Siphiwe Gloria Ndlovu, author of The Theory of Flight, interviewed novelist and screenwriter TC Farren on her latest work of fiction, The Book of Malachi.
The Book of Malachi
Farren’s debut novel, Whiplash, was shortlisted for the Sunday Times Fiction Prize and subsequently adapted by the author into a screenplay, which became the film Tess, and which won Best South African Feature Film at the 2016 Durban International Film Festival. (Whiplash was then re-released as Tess.)
In The Book of Malachi, Malachi Dakwaa is mute and utterly disconnected from human beings when he gets an extraordinary job offer. In exchange for six months as warder on a top-secret organ farming project, Frasier Pharmaceuticals will graft a new tongue for him. Malachi takes the deal. Far out to sea, he finds himself among warlords and mass murderers of the kind who maimed him and killed his family. But are the prisoners as evil as Frasier says? Do they deserve their fate?
Siphiwe Gloria Ndlovu for The JRB: The Book of Malachi presents the reader with a remarkably uncanny and rather unique story, what was your inspiration?
TC Farren: I was living in a silent, white suburb behind a high wall on a blind rise. Only the cats roamed the streets while the residents hid inside their houses reading about the gang rapes and home invasions taking place all around them. I became more and more disorientated by this bunker-like existence and started fretting about a spiritual question: how is it possible that we share a spirit with people who do terrible things? I created a character, Malachi, with enough motive and courage to hang out with life-sentence criminals and look into this. He was not all that happy to carry out my writer’s mission—he would have preferred to take his new tongue and run, but Malachi’s grief and his good heart drew him in deeper.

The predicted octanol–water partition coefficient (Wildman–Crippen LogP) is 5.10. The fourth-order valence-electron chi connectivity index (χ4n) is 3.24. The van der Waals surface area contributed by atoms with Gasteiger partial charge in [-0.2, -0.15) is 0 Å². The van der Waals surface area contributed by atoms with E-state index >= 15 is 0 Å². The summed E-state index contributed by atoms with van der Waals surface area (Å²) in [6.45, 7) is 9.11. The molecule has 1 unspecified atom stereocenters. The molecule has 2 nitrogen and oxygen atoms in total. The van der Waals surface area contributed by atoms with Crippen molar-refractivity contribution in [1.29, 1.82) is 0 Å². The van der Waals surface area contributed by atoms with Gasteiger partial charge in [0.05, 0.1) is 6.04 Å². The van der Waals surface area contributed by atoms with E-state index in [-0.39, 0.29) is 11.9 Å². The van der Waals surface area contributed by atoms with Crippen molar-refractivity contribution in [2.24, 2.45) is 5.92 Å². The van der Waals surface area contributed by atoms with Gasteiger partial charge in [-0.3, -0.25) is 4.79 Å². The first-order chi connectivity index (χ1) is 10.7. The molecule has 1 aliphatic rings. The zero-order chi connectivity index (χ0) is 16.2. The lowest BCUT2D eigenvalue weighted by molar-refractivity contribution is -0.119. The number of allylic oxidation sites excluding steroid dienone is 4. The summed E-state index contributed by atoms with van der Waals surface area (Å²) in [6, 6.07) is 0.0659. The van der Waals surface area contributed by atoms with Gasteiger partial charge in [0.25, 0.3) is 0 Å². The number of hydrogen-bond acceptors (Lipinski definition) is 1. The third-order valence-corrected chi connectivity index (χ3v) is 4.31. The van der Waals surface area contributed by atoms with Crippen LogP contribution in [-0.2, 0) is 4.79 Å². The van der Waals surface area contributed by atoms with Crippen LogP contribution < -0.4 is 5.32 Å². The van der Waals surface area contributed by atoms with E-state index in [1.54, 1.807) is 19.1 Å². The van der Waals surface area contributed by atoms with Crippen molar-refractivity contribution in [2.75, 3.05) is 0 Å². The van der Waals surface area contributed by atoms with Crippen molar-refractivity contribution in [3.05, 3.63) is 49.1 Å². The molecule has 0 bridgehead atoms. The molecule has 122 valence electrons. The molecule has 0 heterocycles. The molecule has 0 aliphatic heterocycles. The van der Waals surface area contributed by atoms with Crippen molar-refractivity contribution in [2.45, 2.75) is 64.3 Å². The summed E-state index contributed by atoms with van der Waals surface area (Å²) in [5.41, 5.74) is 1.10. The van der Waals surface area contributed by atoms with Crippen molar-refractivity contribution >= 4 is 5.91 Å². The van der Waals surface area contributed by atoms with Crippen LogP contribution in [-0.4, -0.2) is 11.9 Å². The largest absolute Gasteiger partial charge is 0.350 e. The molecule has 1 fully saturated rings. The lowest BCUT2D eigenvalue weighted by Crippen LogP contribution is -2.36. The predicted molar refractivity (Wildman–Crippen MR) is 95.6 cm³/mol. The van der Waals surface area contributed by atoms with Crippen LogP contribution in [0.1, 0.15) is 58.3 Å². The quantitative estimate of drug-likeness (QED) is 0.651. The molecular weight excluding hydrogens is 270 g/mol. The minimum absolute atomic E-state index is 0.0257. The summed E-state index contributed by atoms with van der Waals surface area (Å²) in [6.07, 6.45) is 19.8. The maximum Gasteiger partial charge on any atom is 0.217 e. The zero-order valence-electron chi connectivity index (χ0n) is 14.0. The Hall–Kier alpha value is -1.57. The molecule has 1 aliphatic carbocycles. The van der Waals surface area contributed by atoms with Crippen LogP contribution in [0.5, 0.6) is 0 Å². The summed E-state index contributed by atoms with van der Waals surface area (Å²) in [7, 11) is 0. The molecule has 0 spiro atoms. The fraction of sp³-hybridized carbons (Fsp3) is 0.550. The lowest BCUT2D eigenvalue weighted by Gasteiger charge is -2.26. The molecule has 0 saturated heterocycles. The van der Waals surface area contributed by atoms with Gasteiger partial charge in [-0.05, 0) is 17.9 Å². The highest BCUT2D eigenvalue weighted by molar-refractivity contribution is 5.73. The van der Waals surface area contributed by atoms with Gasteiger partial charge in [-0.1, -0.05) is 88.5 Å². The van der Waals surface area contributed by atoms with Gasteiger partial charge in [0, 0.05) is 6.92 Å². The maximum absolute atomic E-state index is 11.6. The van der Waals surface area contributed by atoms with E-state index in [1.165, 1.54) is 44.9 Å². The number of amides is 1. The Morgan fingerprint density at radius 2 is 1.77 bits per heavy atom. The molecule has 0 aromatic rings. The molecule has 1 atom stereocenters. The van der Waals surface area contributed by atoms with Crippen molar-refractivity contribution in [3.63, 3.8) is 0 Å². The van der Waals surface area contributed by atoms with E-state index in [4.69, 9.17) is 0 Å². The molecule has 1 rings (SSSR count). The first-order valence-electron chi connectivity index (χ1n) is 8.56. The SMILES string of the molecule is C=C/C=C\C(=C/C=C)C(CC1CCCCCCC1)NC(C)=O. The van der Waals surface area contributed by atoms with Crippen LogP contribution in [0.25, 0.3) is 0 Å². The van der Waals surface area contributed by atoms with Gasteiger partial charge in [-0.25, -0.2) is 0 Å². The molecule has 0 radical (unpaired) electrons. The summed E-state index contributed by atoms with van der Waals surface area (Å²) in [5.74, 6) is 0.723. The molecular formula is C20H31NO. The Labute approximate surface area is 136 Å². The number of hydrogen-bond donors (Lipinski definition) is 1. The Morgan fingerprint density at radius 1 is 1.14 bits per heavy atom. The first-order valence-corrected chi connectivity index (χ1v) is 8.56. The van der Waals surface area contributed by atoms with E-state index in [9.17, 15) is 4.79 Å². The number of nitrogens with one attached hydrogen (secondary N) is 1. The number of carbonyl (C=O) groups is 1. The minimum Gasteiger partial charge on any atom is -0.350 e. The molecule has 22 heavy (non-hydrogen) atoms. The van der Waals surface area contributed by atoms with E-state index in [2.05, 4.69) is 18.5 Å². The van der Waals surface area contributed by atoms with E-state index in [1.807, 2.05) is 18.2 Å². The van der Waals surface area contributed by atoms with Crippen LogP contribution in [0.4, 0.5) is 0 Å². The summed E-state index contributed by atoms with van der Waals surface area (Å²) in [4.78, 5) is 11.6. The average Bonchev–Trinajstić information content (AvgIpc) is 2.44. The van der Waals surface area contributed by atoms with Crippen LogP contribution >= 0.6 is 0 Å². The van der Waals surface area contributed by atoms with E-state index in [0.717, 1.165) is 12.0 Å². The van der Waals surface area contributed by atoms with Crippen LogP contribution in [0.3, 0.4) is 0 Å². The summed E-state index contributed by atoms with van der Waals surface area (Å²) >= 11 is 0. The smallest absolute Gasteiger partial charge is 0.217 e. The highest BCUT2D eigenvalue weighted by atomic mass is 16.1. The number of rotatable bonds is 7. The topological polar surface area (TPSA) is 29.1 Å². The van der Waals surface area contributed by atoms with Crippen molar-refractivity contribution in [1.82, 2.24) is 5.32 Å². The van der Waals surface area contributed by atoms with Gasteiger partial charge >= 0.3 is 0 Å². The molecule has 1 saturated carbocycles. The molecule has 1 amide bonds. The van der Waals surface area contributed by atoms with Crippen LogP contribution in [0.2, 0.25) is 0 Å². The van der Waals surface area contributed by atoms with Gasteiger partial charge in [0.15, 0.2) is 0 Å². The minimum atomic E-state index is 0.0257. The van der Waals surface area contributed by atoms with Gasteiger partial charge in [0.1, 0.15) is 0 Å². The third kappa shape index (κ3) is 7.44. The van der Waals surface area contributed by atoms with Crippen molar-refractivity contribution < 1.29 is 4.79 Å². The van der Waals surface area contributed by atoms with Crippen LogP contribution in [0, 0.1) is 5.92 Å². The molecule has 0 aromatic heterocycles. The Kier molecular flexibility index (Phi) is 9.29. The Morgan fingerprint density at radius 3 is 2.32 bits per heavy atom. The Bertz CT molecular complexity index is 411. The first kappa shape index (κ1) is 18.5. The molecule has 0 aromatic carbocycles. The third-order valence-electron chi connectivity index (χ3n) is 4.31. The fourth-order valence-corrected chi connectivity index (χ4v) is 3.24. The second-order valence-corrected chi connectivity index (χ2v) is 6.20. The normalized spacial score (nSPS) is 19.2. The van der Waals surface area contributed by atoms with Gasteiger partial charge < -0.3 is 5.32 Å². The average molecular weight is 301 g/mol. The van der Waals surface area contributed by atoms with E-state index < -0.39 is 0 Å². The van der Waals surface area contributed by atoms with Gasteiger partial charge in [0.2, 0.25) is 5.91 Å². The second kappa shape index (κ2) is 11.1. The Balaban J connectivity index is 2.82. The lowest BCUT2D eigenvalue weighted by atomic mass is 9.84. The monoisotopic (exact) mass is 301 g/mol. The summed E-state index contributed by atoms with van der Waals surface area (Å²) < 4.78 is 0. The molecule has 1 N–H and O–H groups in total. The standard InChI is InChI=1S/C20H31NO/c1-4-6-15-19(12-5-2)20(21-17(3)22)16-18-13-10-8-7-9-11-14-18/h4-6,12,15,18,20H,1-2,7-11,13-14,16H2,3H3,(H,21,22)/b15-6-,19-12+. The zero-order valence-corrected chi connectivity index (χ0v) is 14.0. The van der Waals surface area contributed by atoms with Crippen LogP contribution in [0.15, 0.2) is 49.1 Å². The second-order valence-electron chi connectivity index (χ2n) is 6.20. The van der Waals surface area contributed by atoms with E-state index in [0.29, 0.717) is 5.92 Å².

The JRB: And because Malachi allows himself to be drawn in deeper, we
come to see that people rarely do terrible things without a reason. Terrible things tend to happen within a context that is often worth understanding and empathising with. I think that this is something that the book explores well.